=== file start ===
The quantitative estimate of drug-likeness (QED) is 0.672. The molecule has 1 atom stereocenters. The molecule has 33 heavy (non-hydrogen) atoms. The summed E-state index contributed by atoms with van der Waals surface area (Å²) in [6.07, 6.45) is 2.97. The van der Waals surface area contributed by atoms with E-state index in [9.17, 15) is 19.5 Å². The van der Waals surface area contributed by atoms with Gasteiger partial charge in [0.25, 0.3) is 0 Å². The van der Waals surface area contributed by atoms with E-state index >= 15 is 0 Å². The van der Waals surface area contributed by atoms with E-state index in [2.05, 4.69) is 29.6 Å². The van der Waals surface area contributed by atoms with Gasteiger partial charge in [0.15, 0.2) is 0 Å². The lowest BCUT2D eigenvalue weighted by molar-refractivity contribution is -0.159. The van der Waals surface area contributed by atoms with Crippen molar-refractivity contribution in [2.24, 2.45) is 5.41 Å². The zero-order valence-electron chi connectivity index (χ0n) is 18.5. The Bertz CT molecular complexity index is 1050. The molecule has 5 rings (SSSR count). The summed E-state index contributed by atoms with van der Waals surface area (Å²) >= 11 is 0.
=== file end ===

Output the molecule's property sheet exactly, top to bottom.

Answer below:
The quantitative estimate of drug-likeness (QED) is 0.672. The molecule has 1 atom stereocenters. The molecule has 33 heavy (non-hydrogen) atoms. The summed E-state index contributed by atoms with van der Waals surface area (Å²) in [6.07, 6.45) is 2.97. The van der Waals surface area contributed by atoms with E-state index in [9.17, 15) is 19.5 Å². The van der Waals surface area contributed by atoms with Gasteiger partial charge in [0.25, 0.3) is 0 Å². The van der Waals surface area contributed by atoms with E-state index >= 15 is 0 Å². The van der Waals surface area contributed by atoms with E-state index in [2.05, 4.69) is 29.6 Å². The van der Waals surface area contributed by atoms with Gasteiger partial charge in [0.15, 0.2) is 0 Å². The lowest BCUT2D eigenvalue weighted by molar-refractivity contribution is -0.159. The van der Waals surface area contributed by atoms with Crippen molar-refractivity contribution in [2.24, 2.45) is 5.41 Å². The zero-order valence-electron chi connectivity index (χ0n) is 18.5. The Bertz CT molecular complexity index is 1050. The molecule has 5 rings (SSSR count). The summed E-state index contributed by atoms with van der Waals surface area (Å²) >= 11 is 0.